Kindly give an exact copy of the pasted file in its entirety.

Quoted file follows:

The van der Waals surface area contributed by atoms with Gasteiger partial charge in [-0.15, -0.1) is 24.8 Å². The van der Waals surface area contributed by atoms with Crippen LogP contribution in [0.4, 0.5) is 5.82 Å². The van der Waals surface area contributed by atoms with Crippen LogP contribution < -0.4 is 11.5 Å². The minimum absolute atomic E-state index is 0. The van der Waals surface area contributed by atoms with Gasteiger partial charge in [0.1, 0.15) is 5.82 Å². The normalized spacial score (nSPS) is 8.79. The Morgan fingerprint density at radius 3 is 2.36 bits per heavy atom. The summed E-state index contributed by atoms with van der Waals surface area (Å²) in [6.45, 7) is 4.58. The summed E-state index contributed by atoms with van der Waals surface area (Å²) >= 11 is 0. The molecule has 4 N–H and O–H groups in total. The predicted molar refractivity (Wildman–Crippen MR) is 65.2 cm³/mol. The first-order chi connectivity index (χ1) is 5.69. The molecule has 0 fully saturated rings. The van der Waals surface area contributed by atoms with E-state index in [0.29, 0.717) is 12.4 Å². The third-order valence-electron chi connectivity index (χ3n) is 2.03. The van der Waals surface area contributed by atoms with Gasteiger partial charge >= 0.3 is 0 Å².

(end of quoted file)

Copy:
The van der Waals surface area contributed by atoms with Gasteiger partial charge in [-0.15, -0.1) is 24.8 Å². The van der Waals surface area contributed by atoms with Crippen LogP contribution in [0.4, 0.5) is 5.82 Å². The van der Waals surface area contributed by atoms with Crippen LogP contribution < -0.4 is 11.5 Å². The minimum absolute atomic E-state index is 0. The van der Waals surface area contributed by atoms with Gasteiger partial charge in [0.1, 0.15) is 5.82 Å². The normalized spacial score (nSPS) is 8.79. The Morgan fingerprint density at radius 3 is 2.36 bits per heavy atom. The summed E-state index contributed by atoms with van der Waals surface area (Å²) in [6.45, 7) is 4.58. The summed E-state index contributed by atoms with van der Waals surface area (Å²) >= 11 is 0. The molecule has 4 N–H and O–H groups in total. The predicted molar refractivity (Wildman–Crippen MR) is 65.2 cm³/mol. The first-order chi connectivity index (χ1) is 5.69. The molecule has 0 fully saturated rings. The van der Waals surface area contributed by atoms with E-state index in [0.29, 0.717) is 12.4 Å². The third-order valence-electron chi connectivity index (χ3n) is 2.03. The van der Waals surface area contributed by atoms with Gasteiger partial charge >= 0.3 is 0 Å².